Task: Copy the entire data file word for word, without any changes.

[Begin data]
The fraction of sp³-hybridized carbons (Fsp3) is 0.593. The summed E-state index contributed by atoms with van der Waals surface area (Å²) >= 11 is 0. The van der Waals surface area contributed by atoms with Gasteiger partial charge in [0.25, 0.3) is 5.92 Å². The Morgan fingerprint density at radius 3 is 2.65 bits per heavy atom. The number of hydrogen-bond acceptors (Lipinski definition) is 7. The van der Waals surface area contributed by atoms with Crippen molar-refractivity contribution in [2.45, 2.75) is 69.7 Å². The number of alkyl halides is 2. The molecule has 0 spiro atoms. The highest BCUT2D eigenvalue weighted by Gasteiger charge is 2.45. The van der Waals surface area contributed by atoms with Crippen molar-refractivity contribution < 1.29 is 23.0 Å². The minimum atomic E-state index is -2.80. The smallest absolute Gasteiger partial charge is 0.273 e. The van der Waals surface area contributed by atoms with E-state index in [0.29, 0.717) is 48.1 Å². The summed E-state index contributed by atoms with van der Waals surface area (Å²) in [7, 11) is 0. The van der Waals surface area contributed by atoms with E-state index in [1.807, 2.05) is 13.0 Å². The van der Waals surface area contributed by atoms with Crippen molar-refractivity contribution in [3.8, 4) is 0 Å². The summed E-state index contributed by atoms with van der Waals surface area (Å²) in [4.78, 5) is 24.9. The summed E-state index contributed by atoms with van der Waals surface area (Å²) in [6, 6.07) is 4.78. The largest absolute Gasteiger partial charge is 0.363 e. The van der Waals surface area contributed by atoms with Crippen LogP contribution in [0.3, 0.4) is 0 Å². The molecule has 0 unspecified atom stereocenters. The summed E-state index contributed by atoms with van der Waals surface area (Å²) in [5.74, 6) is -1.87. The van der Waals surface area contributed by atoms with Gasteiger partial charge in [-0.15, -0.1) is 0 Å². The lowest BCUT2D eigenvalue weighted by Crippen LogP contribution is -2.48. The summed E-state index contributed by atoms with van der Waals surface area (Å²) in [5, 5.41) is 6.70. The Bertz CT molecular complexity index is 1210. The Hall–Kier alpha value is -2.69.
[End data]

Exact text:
The fraction of sp³-hybridized carbons (Fsp3) is 0.593. The summed E-state index contributed by atoms with van der Waals surface area (Å²) >= 11 is 0. The van der Waals surface area contributed by atoms with Gasteiger partial charge in [0.25, 0.3) is 5.92 Å². The Morgan fingerprint density at radius 3 is 2.65 bits per heavy atom. The number of hydrogen-bond acceptors (Lipinski definition) is 7. The van der Waals surface area contributed by atoms with Crippen molar-refractivity contribution in [2.45, 2.75) is 69.7 Å². The number of alkyl halides is 2. The molecule has 0 spiro atoms. The highest BCUT2D eigenvalue weighted by Gasteiger charge is 2.45. The van der Waals surface area contributed by atoms with Crippen molar-refractivity contribution < 1.29 is 23.0 Å². The minimum atomic E-state index is -2.80. The smallest absolute Gasteiger partial charge is 0.273 e. The van der Waals surface area contributed by atoms with E-state index in [0.29, 0.717) is 48.1 Å². The summed E-state index contributed by atoms with van der Waals surface area (Å²) in [7, 11) is 0. The van der Waals surface area contributed by atoms with E-state index in [1.807, 2.05) is 13.0 Å². The van der Waals surface area contributed by atoms with Crippen molar-refractivity contribution in [3.8, 4) is 0 Å². The summed E-state index contributed by atoms with van der Waals surface area (Å²) in [4.78, 5) is 24.9. The summed E-state index contributed by atoms with van der Waals surface area (Å²) in [6, 6.07) is 4.78. The largest absolute Gasteiger partial charge is 0.363 e. The van der Waals surface area contributed by atoms with Crippen LogP contribution in [0.3, 0.4) is 0 Å². The molecule has 0 unspecified atom stereocenters. The summed E-state index contributed by atoms with van der Waals surface area (Å²) in [5.74, 6) is -1.87. The van der Waals surface area contributed by atoms with Gasteiger partial charge in [-0.15, -0.1) is 0 Å². The lowest BCUT2D eigenvalue weighted by Crippen LogP contribution is -2.48. The summed E-state index contributed by atoms with van der Waals surface area (Å²) in [5, 5.41) is 6.70. The Bertz CT molecular complexity index is 1210. The Hall–Kier alpha value is -2.69.